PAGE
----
当艺术家和设计师比安卡·马卓丽于1935年获得了在当时看似异常理想的工作时，她的周薪为18美元，供职于迪士尼工作室知名的故事部门。当时，这个部门在短时间内负责制作了1938年的《白雪公主与七个小矮人》（Snow White and the Seven Dwarfs）以及1940年的《匹诺曹》（Pinocchio）。
在Little, Brown and Company出版的《动画皇后》（The Queens of Animation）一书中，作者纳沙利亚·霍尔特讲述了华特迪士尼动画公司初期的故事，并描述了在该部门首批（少数）女性雇员的生活和职业情况。诚然，迪士尼在20世纪20年代和30年代也有很多女性雇员，但其中的绝大多数都被下放到“油墨和着色”部门。在那里，她们费力地对每一帧画面进行最后的润色，从勾勒角色的轮廓一直到荧幕上呈现的所有色彩、花样，以及所谓的魔法。
When artist and designer Bianca Majolie landed what (on paper) seems like the dream job of a lifetime in 1935, she was paid $18 per week as a member of Walt Disney Studios’ illustrious story department—then the unit that would soon become responsible for 1938’s Snow White and the Seven Dwarfs and 1940’s Pinocchio.
By comparison, her male counterparts in the same role in the same department were making upwards of $75 per week.
While you might be picking your jaw off the floor similar to a certain animated, violet-hued genie, this is only the beginning of some of the disparities—and even atrocities—that Majolie and her female colleagues suffered at the onset of the so-called Golden Era of Hollywood but also the pioneering days of cinematic animation.
In The Queens of Animation (Little, Brown), author Nathalia Holt goes back to the earliest days of the Walt Disney Animation, tracing the lives and careers of the very first (and few) women who were hired to work in the story group. Certainly, there were many female employees at Disney in the 1920s and 1930s. But the vast majority of them were relegated to the “Ink and Paint” department, where they painstakingly put the finishing touches on each and every frame, from tracing the outlines of the characters to all of the color, flourishes, and frankly, magic that filled up the silver screen.
As denoted in the book’s subtitle (The Untold Story of the Women Who Transformed the World of Disney and Made Cinematic History), the influence of this group of animators is evident on the screen, brought to light through Holt’s interviews with a few remaining former employees still alive or passed along through their surviving friends and family. Their influence also survives on the page through sketches, drawings, and story ideas. It’s not hard to pinpoint the origin of Dumbo through Majolie’s charming and melancholy Elmer Elephant short films, and how her field trip to sketch the birth of a fawn at the San Diego Zoo immediately brings to mind the opening of Bambi.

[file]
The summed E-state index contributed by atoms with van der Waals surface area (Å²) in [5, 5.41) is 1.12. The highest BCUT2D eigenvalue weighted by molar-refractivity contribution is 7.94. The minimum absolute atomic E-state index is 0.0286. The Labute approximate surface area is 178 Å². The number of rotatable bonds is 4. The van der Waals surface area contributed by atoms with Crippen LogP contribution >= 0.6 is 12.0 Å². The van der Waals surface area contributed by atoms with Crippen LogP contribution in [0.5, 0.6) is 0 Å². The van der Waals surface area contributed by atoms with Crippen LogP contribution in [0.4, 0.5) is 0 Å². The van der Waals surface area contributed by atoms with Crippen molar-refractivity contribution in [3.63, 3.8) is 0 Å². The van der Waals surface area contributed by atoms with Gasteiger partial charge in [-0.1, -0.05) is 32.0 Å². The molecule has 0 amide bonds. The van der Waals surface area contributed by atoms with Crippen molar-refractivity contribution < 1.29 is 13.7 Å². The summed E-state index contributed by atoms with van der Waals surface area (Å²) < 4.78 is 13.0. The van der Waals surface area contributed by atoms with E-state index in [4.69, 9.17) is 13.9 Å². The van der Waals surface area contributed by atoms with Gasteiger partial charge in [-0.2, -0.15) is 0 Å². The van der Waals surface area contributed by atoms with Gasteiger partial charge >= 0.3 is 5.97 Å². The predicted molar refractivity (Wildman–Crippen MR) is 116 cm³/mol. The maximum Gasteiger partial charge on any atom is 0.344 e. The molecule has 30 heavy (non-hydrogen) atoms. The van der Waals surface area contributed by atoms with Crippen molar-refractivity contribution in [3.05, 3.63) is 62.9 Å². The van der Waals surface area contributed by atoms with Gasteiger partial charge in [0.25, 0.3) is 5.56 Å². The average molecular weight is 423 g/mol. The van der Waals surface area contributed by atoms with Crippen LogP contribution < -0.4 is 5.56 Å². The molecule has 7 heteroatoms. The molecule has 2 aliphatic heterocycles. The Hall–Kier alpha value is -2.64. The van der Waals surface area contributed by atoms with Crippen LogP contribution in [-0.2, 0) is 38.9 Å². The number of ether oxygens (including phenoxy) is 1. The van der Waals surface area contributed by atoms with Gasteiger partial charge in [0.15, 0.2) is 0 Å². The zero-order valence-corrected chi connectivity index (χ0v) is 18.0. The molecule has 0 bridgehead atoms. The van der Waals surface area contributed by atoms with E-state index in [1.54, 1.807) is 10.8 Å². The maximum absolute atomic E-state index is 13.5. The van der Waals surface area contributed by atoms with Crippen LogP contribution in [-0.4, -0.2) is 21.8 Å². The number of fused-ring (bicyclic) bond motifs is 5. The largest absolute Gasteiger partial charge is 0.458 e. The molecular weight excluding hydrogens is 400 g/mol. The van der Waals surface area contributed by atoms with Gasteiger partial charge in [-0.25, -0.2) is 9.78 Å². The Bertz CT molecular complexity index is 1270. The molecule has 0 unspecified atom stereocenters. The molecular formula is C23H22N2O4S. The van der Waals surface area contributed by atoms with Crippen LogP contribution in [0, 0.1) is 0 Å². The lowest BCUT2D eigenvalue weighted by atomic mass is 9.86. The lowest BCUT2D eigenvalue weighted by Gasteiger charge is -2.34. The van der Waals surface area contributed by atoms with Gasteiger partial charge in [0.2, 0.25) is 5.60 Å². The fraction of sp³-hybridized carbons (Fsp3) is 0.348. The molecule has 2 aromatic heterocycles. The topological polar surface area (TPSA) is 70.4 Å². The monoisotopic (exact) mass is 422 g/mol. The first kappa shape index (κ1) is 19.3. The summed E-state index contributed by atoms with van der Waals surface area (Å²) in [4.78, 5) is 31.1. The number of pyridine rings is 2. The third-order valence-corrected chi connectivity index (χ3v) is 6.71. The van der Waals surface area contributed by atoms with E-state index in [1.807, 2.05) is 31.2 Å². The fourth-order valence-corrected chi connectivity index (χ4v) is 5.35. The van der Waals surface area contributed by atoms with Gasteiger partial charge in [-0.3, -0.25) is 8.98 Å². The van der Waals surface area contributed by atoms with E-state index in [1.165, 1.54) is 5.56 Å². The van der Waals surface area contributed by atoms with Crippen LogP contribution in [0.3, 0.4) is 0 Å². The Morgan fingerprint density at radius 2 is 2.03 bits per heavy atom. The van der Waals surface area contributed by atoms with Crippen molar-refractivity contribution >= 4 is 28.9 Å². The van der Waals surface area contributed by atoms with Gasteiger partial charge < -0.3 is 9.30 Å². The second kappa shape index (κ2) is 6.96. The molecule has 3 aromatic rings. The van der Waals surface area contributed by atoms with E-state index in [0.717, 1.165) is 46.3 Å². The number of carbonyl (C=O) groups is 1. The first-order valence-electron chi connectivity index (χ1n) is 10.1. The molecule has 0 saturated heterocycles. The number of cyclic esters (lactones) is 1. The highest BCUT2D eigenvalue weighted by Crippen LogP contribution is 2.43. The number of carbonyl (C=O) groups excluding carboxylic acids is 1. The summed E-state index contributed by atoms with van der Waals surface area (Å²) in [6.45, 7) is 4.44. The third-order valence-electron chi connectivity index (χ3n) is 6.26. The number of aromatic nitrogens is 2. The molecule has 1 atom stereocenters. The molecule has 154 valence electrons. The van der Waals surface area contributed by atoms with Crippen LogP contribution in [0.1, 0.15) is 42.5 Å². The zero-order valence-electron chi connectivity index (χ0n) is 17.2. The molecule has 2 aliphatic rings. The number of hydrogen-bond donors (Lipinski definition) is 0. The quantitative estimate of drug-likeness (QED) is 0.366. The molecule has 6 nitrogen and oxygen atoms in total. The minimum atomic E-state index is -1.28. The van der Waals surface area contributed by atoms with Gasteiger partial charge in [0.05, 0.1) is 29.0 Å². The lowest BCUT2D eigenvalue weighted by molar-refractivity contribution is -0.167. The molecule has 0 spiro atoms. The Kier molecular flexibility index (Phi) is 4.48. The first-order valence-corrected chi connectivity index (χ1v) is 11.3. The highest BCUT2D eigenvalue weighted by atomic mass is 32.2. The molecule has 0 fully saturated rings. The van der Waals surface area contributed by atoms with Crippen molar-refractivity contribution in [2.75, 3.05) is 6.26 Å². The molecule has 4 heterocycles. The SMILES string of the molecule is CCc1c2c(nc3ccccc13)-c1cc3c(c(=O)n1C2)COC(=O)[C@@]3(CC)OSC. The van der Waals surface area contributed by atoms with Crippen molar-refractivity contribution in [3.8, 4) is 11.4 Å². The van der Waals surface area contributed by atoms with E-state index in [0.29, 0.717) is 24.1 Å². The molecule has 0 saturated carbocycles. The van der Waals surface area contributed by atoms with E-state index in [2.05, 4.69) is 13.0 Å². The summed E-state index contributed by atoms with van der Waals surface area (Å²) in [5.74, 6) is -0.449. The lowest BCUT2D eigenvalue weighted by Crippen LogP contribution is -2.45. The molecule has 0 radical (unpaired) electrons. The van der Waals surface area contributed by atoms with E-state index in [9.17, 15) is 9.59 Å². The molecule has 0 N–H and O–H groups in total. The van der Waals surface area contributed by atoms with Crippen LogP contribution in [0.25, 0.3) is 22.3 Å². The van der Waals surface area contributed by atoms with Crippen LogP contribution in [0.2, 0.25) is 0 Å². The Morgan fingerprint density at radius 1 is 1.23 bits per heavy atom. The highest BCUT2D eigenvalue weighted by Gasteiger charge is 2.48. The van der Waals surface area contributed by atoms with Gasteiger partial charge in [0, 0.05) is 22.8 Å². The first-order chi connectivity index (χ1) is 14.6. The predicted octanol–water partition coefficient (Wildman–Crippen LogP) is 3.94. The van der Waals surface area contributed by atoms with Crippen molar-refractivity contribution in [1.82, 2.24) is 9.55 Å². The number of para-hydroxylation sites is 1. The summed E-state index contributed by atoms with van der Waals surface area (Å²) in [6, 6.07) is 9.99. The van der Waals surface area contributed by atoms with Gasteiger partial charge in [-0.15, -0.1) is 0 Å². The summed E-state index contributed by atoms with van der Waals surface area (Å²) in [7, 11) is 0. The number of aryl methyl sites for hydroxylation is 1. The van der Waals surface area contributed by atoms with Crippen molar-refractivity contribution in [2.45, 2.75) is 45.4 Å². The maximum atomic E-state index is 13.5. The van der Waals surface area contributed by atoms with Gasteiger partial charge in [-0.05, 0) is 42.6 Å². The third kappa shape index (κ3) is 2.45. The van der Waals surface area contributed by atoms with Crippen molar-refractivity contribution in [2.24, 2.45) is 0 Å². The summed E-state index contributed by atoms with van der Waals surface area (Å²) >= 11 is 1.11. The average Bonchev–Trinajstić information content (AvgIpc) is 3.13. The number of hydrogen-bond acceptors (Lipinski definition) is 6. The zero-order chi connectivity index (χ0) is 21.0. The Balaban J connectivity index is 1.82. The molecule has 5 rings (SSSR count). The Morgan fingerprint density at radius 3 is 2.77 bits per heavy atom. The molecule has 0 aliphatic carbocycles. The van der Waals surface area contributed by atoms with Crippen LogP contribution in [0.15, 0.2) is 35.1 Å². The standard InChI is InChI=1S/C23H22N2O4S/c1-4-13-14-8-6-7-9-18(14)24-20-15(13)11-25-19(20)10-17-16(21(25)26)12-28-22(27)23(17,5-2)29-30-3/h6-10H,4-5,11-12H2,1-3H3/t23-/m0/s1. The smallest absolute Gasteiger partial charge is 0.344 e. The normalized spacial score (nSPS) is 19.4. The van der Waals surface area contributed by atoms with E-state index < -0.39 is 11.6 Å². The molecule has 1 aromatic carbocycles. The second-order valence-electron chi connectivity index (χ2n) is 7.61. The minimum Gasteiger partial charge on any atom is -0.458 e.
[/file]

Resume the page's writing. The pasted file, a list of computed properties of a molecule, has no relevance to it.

But their artistic talents also preserved their feelings about the hostile workplace they entered each day as many of their male colleagues repeatedly harassed them in virtually every way imaginable. Animator Grace Huntington didn’t leave much to the imagination in one personal comic strip, depicting an obese mouse (you can guess who), creeping up on a woman at her desk, reaching over with his oversized hands with an dialogue bubble reading “I LUV YOU !” In the second cell, there is just an empty desk with a chair that has fallen over, and the ogre mouse is left dumbfounded as to what possibly he could have done wrong.
Holt’s dedication to telling these women’s stories after they’ve been lost—and nearly forgotten—for so long is palpable, narrating their personal histories as if the animators were characters themselves. Admittedly, Holt had her work cut out for her as, she acknowledges to her and our dismay, that many of the original subjects are no longer living, leaving her to piece together sketches, correspondence, and interviews with whomever could pass along what they heard first. And as we all know, second-hand information is the beginning of a game of Telephone, making it a bit hard as a reader to know when some of the dialogue presented actually happened or not.
But in most cases, regardless if the dialogue is word-for-word accurate or not, the theme is clear: the movies we consider classics now would not have turned out the way they did if it were not for the inclusion of women in the Disney story department, which actively discouraged women from even applying at all. (That goes for Walt Disney himself, too, although he did directly hire most of the women featured in Queens. It should also be noted that this all pertains to only white women. Diversity at the studio was nonexistent, and even the African American stars of the derogatory Song of the South were not invited to the premiere of the now-despised film.)
And if it weren’t for this book, their work might have gone ignored and overlooked forever—and sadly that will remain the case for many of the women in the Ink and Paint department. Hundreds of studio employees worked on the production of Snow White, and yet only 67 are listed on the opening credits when you watch the film today.